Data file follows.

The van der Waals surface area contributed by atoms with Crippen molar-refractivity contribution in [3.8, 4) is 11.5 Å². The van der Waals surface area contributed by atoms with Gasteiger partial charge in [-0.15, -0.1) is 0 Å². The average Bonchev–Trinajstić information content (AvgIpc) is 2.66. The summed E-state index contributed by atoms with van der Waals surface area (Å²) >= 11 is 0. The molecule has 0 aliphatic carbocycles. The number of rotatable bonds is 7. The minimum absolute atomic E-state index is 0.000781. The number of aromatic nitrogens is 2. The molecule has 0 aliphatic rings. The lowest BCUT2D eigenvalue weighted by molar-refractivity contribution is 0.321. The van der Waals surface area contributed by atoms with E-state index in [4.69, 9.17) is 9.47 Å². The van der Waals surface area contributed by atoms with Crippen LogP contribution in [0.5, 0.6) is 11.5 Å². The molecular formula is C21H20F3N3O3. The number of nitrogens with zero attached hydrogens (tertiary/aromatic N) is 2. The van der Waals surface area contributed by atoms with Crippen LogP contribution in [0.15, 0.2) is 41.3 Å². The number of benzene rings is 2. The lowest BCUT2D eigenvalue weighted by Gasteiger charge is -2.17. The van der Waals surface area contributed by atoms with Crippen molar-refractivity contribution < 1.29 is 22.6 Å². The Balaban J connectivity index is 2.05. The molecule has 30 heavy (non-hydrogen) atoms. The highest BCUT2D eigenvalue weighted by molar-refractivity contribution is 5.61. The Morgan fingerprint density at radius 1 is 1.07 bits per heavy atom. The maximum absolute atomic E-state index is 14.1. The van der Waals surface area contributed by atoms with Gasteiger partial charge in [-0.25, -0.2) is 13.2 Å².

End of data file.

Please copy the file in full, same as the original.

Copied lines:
The van der Waals surface area contributed by atoms with Crippen molar-refractivity contribution in [3.8, 4) is 11.5 Å². The van der Waals surface area contributed by atoms with Gasteiger partial charge in [-0.15, -0.1) is 0 Å². The average Bonchev–Trinajstić information content (AvgIpc) is 2.66. The summed E-state index contributed by atoms with van der Waals surface area (Å²) >= 11 is 0. The molecule has 0 aliphatic carbocycles. The number of rotatable bonds is 7. The minimum absolute atomic E-state index is 0.000781. The number of aromatic nitrogens is 2. The molecule has 0 aliphatic rings. The lowest BCUT2D eigenvalue weighted by molar-refractivity contribution is 0.321. The van der Waals surface area contributed by atoms with E-state index in [4.69, 9.17) is 9.47 Å². The van der Waals surface area contributed by atoms with Crippen LogP contribution in [0.5, 0.6) is 11.5 Å². The molecular formula is C21H20F3N3O3. The number of nitrogens with zero attached hydrogens (tertiary/aromatic N) is 2. The van der Waals surface area contributed by atoms with Crippen LogP contribution in [0.15, 0.2) is 41.3 Å². The number of benzene rings is 2. The lowest BCUT2D eigenvalue weighted by Gasteiger charge is -2.17. The van der Waals surface area contributed by atoms with Crippen molar-refractivity contribution < 1.29 is 22.6 Å². The Balaban J connectivity index is 2.05. The molecule has 30 heavy (non-hydrogen) atoms. The highest BCUT2D eigenvalue weighted by molar-refractivity contribution is 5.61. The Morgan fingerprint density at radius 1 is 1.07 bits per heavy atom. The maximum absolute atomic E-state index is 14.1. The van der Waals surface area contributed by atoms with Gasteiger partial charge in [-0.25, -0.2) is 13.2 Å².